Post Office considering "Smart Stamps" to track every letter
Posted 14 August 2003 - 11:40 AM
maybe we want lose much more mail now ? i remeber what happen to you mail hippie. this stamp chip could help?
Posted 14 August 2003 - 03:07 PM
I do use cash whenever possible unless my maxed credit cards get paid, then I only use that for beer, they dont bother trackin the drunks
but this does disturb me cuz I get a lot of sterlite containers, jars etc. there wether I grow or not. but then cash is always best,
as for the 5 or six acres, try twenty or so to start, I know what 5 or 6 are even ten acres looks like and its just barely enough for me
Posted 14 August 2003 - 07:04 PM
but even if it could, that would be little consolation to me.
i'd rather suffer an occasional loss than to have uncle sam know every one i send a letter to.
or get one from.
that's too much private info for the govt to get free with no warrant nor cause.
Posted 14 August 2003 - 07:23 PM
Posted 14 August 2003 - 07:29 PM
they'll feed all the 'smart stamp' data into some supercomputers and start compiling lists of 'networks' of individuals connected like a spider-web by their mail.
that means us.
Posted 14 August 2003 - 08:54 PM
starting a remailer service for an upcharge on the postage, people send packages to me and i resend them to their proper destinations.. completely confidential, no info kept.. might be a good service to provide.
Posted 14 August 2003 - 08:57 PM
if one has the money there are firms that do it inter-nationally.
i agree, it would be a great home-business opportunity.
Posted 14 August 2003 - 09:01 PM
Posted 14 August 2003 - 09:25 PM
it's just in the planning stage now,
could still be years off if ever.
Posted 15 August 2003 - 07:59 AM
A government report that urges the U.S. Postal Service to create smart stamps to track the identity of people who send mail is eliciting concern from privacy advocates. The report, released last month by the President’s Commission on the U.S. Postal Service, issued numerous recommendations aimed at reforming the debt-laden agency. One recommendation is that the USPS aggressively pursue the development of a so-called intelligent mail system.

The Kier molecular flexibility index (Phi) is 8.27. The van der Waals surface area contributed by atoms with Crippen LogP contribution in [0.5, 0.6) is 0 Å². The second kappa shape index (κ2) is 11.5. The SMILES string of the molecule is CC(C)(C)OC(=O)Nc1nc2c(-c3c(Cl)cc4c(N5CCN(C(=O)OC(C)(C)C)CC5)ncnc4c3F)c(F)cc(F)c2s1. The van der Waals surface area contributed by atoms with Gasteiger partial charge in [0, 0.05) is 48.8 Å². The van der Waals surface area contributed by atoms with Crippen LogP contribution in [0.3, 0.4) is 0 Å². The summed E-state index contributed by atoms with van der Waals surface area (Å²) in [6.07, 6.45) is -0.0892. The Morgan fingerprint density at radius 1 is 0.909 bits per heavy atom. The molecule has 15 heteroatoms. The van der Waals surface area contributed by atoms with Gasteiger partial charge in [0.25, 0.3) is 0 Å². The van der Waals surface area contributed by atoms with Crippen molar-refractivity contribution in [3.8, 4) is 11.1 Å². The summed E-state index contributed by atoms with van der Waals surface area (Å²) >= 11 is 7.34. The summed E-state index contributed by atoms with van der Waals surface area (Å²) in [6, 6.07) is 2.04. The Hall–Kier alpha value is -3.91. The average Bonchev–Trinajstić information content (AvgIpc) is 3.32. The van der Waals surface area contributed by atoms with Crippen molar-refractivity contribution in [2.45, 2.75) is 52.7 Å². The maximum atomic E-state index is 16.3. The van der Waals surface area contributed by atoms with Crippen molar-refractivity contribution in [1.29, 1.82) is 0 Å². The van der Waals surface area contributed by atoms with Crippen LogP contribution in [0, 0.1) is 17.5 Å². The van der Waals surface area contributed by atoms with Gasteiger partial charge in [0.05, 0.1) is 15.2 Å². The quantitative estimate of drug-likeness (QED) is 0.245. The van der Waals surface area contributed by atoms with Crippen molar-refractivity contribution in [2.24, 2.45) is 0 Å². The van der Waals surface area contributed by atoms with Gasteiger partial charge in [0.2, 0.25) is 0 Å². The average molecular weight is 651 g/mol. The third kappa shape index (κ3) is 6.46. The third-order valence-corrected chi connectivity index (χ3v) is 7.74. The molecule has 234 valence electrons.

THOUGH DETAILS REMAIN sketchy, an intelligent mail system would involve using barcodes or special stamps, identifying, at a minimum, the sender, the destination and the class of mail. USPS already offers mail-tracking services to corporate customers. The report proposes a broad expansion of the concept to all mail for national security purposes. It also suggests USPS work with the U.S. Department of Homeland Security to develop the system.
Such a system would not only allow the postal service to provide better mail-tracking information to consumers, the report said; it could give law enforcement authorities new investigative tools in the event of a mail-related terrorist attack such as the anthrax-tainted letters that killed five people and sickened more than a dozen others in 2001. The authorities have yet to solve that case.
Intelligent mail has the potential to improve significantly the security of the nation’s mail stream, particularly if the postal service fully explores whether it is feasible to require every piece of mail to include sender identification, in order to better assure its traceability in the event of foul play, the report said.
Privacy watchdogs worry, however, that requiring sender identification for all mail presents serious risks to civil liberties.
We have a long history in this country of anonymous political speech, said Ari Schwartz, associate director of the Center for Democracy and Technology. Any change that removes anonymity from the public mail system is making a major change to political discourse in this country, he said.